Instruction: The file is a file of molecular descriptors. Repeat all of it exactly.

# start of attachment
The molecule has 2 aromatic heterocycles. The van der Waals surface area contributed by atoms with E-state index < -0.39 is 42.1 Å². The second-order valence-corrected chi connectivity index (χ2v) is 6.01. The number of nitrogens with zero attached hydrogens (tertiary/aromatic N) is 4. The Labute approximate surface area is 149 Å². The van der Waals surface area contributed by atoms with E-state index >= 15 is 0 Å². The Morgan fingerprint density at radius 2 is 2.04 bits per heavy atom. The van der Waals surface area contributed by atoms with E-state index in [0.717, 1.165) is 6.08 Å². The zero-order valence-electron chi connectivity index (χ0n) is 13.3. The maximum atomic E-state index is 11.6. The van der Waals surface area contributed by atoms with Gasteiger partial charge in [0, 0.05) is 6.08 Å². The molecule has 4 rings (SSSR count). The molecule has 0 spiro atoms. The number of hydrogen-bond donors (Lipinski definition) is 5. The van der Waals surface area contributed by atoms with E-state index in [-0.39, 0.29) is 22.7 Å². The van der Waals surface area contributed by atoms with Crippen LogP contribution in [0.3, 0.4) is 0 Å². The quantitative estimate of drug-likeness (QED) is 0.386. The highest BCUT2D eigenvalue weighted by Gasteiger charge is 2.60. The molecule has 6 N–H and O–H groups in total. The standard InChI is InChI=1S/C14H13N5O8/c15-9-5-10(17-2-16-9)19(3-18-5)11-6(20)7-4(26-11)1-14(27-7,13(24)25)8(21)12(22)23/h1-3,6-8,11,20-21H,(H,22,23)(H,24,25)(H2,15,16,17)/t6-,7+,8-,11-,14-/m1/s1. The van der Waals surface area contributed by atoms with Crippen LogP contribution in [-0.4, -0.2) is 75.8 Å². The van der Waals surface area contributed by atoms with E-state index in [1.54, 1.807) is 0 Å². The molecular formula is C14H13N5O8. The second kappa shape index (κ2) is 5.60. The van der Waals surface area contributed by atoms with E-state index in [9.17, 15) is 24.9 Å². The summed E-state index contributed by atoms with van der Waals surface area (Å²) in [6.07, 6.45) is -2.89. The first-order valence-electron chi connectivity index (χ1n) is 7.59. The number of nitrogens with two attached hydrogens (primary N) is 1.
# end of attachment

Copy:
The molecule has 2 aromatic heterocycles. The van der Waals surface area contributed by atoms with E-state index < -0.39 is 42.1 Å². The second-order valence-corrected chi connectivity index (χ2v) is 6.01. The number of nitrogens with zero attached hydrogens (tertiary/aromatic N) is 4. The Labute approximate surface area is 149 Å². The van der Waals surface area contributed by atoms with E-state index >= 15 is 0 Å². The Morgan fingerprint density at radius 2 is 2.04 bits per heavy atom. The van der Waals surface area contributed by atoms with E-state index in [0.717, 1.165) is 6.08 Å². The zero-order valence-electron chi connectivity index (χ0n) is 13.3. The maximum atomic E-state index is 11.6. The van der Waals surface area contributed by atoms with Gasteiger partial charge in [0, 0.05) is 6.08 Å². The molecule has 4 rings (SSSR count). The molecule has 0 spiro atoms. The number of hydrogen-bond donors (Lipinski definition) is 5. The van der Waals surface area contributed by atoms with E-state index in [-0.39, 0.29) is 22.7 Å². The van der Waals surface area contributed by atoms with Crippen LogP contribution in [0.3, 0.4) is 0 Å². The quantitative estimate of drug-likeness (QED) is 0.386. The highest BCUT2D eigenvalue weighted by Gasteiger charge is 2.60. The molecule has 6 N–H and O–H groups in total. The standard InChI is InChI=1S/C14H13N5O8/c15-9-5-10(17-2-16-9)19(3-18-5)11-6(20)7-4(26-11)1-14(27-7,13(24)25)8(21)12(22)23/h1-3,6-8,11,20-21H,(H,22,23)(H,24,25)(H2,15,16,17)/t6-,7+,8-,11-,14-/m1/s1. The van der Waals surface area contributed by atoms with Crippen LogP contribution in [-0.4, -0.2) is 75.8 Å². The van der Waals surface area contributed by atoms with E-state index in [1.54, 1.807) is 0 Å². The molecular formula is C14H13N5O8. The second kappa shape index (κ2) is 5.60. The van der Waals surface area contributed by atoms with E-state index in [9.17, 15) is 24.9 Å². The summed E-state index contributed by atoms with van der Waals surface area (Å²) in [6.07, 6.45) is -2.89. The first-order valence-electron chi connectivity index (χ1n) is 7.59. The number of nitrogens with two attached hydrogens (primary N) is 1.